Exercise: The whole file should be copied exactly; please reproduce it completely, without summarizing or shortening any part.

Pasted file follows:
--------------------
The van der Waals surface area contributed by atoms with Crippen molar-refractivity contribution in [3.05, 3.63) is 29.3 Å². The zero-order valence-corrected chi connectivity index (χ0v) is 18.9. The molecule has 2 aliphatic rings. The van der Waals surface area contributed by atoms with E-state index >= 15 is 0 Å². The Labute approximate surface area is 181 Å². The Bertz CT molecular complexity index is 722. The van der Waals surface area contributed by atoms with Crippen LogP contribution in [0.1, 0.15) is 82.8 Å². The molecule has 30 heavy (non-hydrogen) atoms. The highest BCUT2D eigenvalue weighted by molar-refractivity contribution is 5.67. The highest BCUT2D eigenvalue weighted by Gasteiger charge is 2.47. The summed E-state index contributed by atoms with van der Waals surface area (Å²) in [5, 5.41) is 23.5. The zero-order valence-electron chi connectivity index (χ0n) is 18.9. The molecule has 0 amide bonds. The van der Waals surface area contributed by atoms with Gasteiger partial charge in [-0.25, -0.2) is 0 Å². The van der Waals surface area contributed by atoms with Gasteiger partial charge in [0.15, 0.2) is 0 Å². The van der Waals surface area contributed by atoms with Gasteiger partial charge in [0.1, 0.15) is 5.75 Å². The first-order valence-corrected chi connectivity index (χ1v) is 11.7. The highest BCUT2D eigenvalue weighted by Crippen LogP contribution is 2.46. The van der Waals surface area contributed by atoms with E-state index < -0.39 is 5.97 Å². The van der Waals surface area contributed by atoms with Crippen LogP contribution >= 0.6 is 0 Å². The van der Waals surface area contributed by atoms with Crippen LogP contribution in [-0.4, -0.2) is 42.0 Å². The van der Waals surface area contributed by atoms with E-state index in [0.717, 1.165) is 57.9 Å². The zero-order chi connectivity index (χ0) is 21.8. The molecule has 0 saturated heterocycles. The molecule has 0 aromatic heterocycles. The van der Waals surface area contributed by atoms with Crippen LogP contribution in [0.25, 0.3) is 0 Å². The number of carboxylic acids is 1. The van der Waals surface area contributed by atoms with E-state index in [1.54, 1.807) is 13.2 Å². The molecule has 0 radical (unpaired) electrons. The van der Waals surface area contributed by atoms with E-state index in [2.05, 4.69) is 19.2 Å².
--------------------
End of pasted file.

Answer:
The van der Waals surface area contributed by atoms with Crippen molar-refractivity contribution in [3.05, 3.63) is 29.3 Å². The zero-order valence-corrected chi connectivity index (χ0v) is 18.9. The molecule has 2 aliphatic rings. The van der Waals surface area contributed by atoms with E-state index >= 15 is 0 Å². The Labute approximate surface area is 181 Å². The Bertz CT molecular complexity index is 722. The van der Waals surface area contributed by atoms with Crippen LogP contribution in [0.1, 0.15) is 82.8 Å². The molecule has 30 heavy (non-hydrogen) atoms. The highest BCUT2D eigenvalue weighted by molar-refractivity contribution is 5.67. The highest BCUT2D eigenvalue weighted by Gasteiger charge is 2.47. The summed E-state index contributed by atoms with van der Waals surface area (Å²) in [5, 5.41) is 23.5. The zero-order valence-electron chi connectivity index (χ0n) is 18.9. The molecule has 0 amide bonds. The van der Waals surface area contributed by atoms with Gasteiger partial charge in [-0.25, -0.2) is 0 Å². The van der Waals surface area contributed by atoms with Gasteiger partial charge in [0.15, 0.2) is 0 Å². The van der Waals surface area contributed by atoms with Gasteiger partial charge in [0.1, 0.15) is 5.75 Å². The first-order valence-corrected chi connectivity index (χ1v) is 11.7. The highest BCUT2D eigenvalue weighted by Crippen LogP contribution is 2.46. The van der Waals surface area contributed by atoms with E-state index < -0.39 is 5.97 Å². The van der Waals surface area contributed by atoms with Crippen LogP contribution >= 0.6 is 0 Å². The van der Waals surface area contributed by atoms with Crippen LogP contribution in [-0.4, -0.2) is 42.0 Å². The van der Waals surface area contributed by atoms with E-state index in [0.717, 1.165) is 57.9 Å². The zero-order chi connectivity index (χ0) is 21.8. The molecule has 0 saturated heterocycles. The molecule has 0 aromatic heterocycles. The van der Waals surface area contributed by atoms with Crippen LogP contribution in [0.25, 0.3) is 0 Å². The number of carboxylic acids is 1. The van der Waals surface area contributed by atoms with E-state index in [1.54, 1.807) is 13.2 Å². The molecule has 0 radical (unpaired) electrons. The van der Waals surface area contributed by atoms with E-state index in [2.05, 4.69) is 19.2 Å².